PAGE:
In St. Paul, Sam Smith was sexy, emotional, a bit raunchy and very liberating

In St. Paul, Sam Smith was sexy, emotional, a bit raunchy and very liberating

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In St. Paul, Sam Smith was sexy, emotional, a bit raunchy and very liberating
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After deep-seated anxiety and weighty insecurities, Sam Smith may have finally found themselves.

When Smith emerged with the Grammy-grabbing 2014 debut “In the Lonely Hour,” they (pronouns they/them) were compared to Adele. In Smith’s third appearance in St. Paul, their show Wednesday night at Xcel Energy Center brought Madonna to mind. Smith’s concert was undeniably sexy, highly emotional, delightfully danceable, a bit raunchy and ultimately liberating.

“Tonight is about freedom,” Smith said early in the 90-minute performance. “Make some friends. Let’s sing. Let’s dance and take your tops off.”

Freedom to love who you love, to feel vulnerable and sad, to feel seen and supported, to be who you want to be and celebrate it, to dress in gender-blending outfits and to follow your dreams.

Smith certainly seemed free and comfortable in their own skin for the first time on a Twin Cities stage. But the show may not have been everything the British star dreamed of.

At 31, Smith remains one of pop’s most enthralling vocalists. Their gorgeous, reedy tenor was perfect Wednesday at selling sad songs, even if Smith seemed to be smiling too much delivering aching lyrics (or was it the incipient handlebar moustache that added glee to their visage?).

The biggest issue was the staging. A massive gold statue of a reclining Aphrodite, the Greek goddess of love, was splayed from one side of the stage to the other. That left little space for dancers, and, to make matters worse, the choreography was largely unimaginative and none of the six dancers would have passed an audition to perform with Beyonc├ę or Madonna.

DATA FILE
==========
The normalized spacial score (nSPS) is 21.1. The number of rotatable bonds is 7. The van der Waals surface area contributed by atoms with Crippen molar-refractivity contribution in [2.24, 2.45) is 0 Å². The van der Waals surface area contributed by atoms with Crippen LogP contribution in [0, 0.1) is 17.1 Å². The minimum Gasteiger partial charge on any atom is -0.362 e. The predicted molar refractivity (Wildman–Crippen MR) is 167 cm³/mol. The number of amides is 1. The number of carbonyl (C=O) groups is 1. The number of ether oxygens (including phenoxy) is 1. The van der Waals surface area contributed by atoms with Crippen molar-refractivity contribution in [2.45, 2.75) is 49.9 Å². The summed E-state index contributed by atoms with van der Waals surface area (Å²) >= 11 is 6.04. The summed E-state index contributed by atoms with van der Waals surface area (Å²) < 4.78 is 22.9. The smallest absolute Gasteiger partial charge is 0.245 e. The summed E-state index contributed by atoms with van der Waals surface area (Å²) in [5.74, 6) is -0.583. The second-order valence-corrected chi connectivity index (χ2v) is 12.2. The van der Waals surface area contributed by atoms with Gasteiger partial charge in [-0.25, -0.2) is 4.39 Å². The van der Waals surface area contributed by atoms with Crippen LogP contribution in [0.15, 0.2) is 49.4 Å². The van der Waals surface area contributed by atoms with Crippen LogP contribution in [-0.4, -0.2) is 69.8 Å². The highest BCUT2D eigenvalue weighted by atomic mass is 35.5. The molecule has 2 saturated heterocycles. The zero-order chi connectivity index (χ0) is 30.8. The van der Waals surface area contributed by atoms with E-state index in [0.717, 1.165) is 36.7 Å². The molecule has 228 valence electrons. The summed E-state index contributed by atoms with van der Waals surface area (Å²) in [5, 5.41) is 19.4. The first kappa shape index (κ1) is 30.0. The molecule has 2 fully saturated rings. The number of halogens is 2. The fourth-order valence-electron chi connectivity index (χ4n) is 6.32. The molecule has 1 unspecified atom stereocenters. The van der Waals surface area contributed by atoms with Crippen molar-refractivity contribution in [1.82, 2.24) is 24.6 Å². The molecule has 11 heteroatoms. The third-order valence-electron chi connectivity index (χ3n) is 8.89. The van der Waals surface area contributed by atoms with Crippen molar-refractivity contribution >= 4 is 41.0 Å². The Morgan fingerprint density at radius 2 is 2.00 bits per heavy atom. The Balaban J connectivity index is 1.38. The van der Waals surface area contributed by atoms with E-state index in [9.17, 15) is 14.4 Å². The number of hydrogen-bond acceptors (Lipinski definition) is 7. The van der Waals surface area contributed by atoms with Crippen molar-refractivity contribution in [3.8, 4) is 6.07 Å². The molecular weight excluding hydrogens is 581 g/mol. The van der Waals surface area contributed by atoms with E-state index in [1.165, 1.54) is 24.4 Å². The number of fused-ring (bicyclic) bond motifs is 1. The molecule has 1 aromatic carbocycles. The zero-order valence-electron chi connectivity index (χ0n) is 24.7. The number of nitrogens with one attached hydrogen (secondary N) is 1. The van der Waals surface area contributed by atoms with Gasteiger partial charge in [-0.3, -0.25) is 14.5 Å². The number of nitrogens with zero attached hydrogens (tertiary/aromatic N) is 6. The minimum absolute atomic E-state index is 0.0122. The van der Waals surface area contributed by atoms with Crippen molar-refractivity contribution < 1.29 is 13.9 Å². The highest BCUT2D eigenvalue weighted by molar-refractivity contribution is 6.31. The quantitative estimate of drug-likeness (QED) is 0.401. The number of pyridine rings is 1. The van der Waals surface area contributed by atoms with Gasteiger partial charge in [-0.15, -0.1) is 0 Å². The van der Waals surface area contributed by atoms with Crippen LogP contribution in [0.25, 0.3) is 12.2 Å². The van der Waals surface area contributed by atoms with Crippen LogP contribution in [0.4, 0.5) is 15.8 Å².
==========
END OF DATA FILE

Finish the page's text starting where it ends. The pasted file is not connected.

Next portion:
As for Smith’s own dancing, it suggested a slow-motion John Travolta parody, sort of like Wednesday night fever. No doubt, though, Smith was having fun. No more so than whirling to a recording of Donna Summer’s “I Feel Love,” taking their top off and waving it exultantly overhead to the Euro-disco beat. Comfortable in their own skin, indeed.

There was plenty of music to dance to, and the 10,000 fans did, to everything from the exuberant “Latch,” Disclosure’s 2012 hit featuring Smith, to this year’s bouncy “I’m Not Here To Make Friends” and minimalist “Gimme,” a PG entreaty for sex featuring hyper-emotional opening act Jessie Reyez, the Canadian pop singer.

Accompanied by four musicians and three backup singers, Smith started the night with two of their biggest hits, “Stay with Me,” the Grammy-winning breakthrough, and “I’m Not the Only One,” two pleading ballads of unrequited love from their debut album. Those tunes were part of “Love,” the title of Act 1. Thereafter came Beauty as well as Sex.

No matter the act, Smith had eye-grabbing outfits ÔÇö a silver sparkling and white taffeta ballgown, a humongous, puffy Barbie-pink robe worn while dancers waved hand fans, and a thong, fishnet stockings and nipple tassels while singing a cover of Madonna’s “Human Nature.”

“Welcome to my gay cabaret,” Smith beckoned during the inevitable “Unholy,” the 2022 Grammy-winning smash duet with Kim Petras (who appeared via a video screen) that had the crowd going wild. The presentation took on the hellish vibe of Smith and Petras’ Grammy Awards performance, complete with flames and a devil’s trident.

The encore was as intriguing as it was odd. It was “Vulgar,” Smith’s brand new duet with Madonna. However, it was simply a recording with Smith’s six dancers cavorting and the pop star nowhere to be seen.


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In St. Paul, Sam Smith was sexy, emotional, a bit raunchy and very liberating

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